If you further criminalise prostitution, you force the women out of sight from government. Decriminalizing prostitution does the opposite. In this translated article from Dutch newspaper De Volkskrant Tom Kroon talks about the signs between voluntary and forced prostitution and how he as a customer deals with this issue. “As a customer you can do little against exploitation, but you can pay attention and use common sense.”
Who: Tom Kroon (54), graphic designer and regular customer at Amsterdam’s Red Light District. The problem: How do you prevent yourself from visiting a prostitute who does forced sex work? The solution: See sex workers as conversational partners, ask how things are going and watch their eyes. Then you know enough with common sense.
As a child I lived in the Spuistraat in Amsterdam, around the corner from a number of window brothels. Even then I was curious what would happen if I went inside. But I postponed it for a long time. Fifteen years ago, I was just divorced, I still wanted to try. “That first time was at the Red Light District in Amsterdam. She looked at me with a strict and at the same time friendly look. I found her beautiful: slim, brown hair, nice bathing suit. I swirled, just walked around. Once inside I kept on talking because I was nervous. My twenty minutes were up before I knew it. But she reassured me. “We just start again. You can undress,” she said. I did that well. Then you stand naked against someone who you don’t know at all, who then also undresses. That alone is exciting.
“After that I never stopped. Some people buy a new BMW every three years, I do this. I did try dating again, but then I had to do everything again while I wanted to stay free. Even now that I live in Bergen op Zoom, I still regularly take the train to Amsterdam.”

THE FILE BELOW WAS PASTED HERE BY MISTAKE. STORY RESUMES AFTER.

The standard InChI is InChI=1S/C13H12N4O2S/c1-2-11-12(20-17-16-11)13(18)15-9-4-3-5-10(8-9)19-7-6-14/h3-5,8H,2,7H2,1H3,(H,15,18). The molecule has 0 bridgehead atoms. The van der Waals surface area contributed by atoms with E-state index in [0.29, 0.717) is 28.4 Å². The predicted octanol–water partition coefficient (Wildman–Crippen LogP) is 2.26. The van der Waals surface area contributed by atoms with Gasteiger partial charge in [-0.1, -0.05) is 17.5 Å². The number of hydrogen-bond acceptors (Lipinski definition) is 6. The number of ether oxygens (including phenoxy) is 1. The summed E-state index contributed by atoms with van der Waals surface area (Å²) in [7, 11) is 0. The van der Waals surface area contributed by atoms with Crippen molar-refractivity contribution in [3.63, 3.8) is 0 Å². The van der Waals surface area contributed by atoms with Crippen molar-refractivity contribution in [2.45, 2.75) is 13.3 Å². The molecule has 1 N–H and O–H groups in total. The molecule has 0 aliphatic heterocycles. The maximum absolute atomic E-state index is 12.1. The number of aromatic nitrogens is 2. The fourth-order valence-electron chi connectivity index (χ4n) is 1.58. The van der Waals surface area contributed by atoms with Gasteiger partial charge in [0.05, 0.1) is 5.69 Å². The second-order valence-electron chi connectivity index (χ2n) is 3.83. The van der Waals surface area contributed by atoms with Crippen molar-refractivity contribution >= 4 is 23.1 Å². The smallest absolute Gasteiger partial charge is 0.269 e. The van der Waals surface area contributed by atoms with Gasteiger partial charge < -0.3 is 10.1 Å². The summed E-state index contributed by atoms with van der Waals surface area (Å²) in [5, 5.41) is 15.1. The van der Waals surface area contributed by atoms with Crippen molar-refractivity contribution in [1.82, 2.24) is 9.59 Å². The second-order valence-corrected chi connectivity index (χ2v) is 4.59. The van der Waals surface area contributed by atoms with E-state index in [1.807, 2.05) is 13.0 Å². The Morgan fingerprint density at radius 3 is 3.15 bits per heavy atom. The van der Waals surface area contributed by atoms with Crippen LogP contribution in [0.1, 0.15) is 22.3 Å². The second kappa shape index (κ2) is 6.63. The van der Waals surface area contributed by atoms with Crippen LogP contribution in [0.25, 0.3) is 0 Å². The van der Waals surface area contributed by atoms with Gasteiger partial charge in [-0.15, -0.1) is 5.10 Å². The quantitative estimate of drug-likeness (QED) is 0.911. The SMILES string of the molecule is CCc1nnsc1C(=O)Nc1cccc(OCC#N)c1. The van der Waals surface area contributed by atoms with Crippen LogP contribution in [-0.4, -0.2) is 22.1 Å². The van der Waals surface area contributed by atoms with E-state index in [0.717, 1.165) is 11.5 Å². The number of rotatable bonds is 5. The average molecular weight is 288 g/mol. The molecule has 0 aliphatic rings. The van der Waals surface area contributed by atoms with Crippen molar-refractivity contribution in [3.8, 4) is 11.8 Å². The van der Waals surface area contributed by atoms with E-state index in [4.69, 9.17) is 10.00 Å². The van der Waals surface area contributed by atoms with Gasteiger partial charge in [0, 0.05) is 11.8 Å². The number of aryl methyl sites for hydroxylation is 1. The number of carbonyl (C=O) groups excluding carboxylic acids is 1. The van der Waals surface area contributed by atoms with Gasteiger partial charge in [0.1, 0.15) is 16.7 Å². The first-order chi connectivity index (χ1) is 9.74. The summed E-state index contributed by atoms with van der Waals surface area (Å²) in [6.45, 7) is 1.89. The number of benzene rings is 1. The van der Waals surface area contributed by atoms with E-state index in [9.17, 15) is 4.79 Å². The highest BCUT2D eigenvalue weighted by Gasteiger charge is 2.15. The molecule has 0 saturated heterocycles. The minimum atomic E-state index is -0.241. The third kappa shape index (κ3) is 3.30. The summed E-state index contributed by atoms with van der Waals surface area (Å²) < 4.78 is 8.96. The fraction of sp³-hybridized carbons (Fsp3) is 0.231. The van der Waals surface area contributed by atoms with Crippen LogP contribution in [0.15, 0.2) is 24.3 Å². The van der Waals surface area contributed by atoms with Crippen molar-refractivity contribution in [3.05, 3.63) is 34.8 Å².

“Behind the windows you can see if it’s a nice girl before you step inside. At the same time she can also see me before she opens. That has always attracted me, but a lot has changed in the Red Light District in the last ten years. The windows that are still there are much less occupied and many window brothels have been closed. I find it less lively and less safe now. The women used to sit window to window and watch each other. Now there are islands.”
“Further criminalising prostitution, as the youth Christian movement Exxpose wants with a citizens’ initiative, makes no sense (Exxpose is a Christian organization that’s against decriminalizing prostitution and in favor of the Nordic Prostitution Model). Not only do you force the women out of sight of the government, but customers like myself will no longer visit sex workers either. Then, only the people who know their way in the criminal circuit are left.”
“As a customer you can do little against exploitation, but you can pay attention and use common sense. I always talk with the sex workers, show interest and ask how things are going. Then you also hear where you should and shouldn’t be, who has a pimp and who doesn’t. And I look at their eyes. I’ve sometimes experienced that I was not paying attention and met someone with dead eyes. I then left the brothel without giving a reason.”
“If you want to protect prostitutes against human trafficking and exploitation, then you need more good neighbourhood police-officers who are known in the area. But since the police cutbacks, there isn’t even a police office in the Red Light District anymore. Every day there are different supervisors. They are often not even police officers, but enforcers who are just there to make their hours. You don’t easily build a relationship of trust in that situation, you won’t tell a stranger if something is wrong.”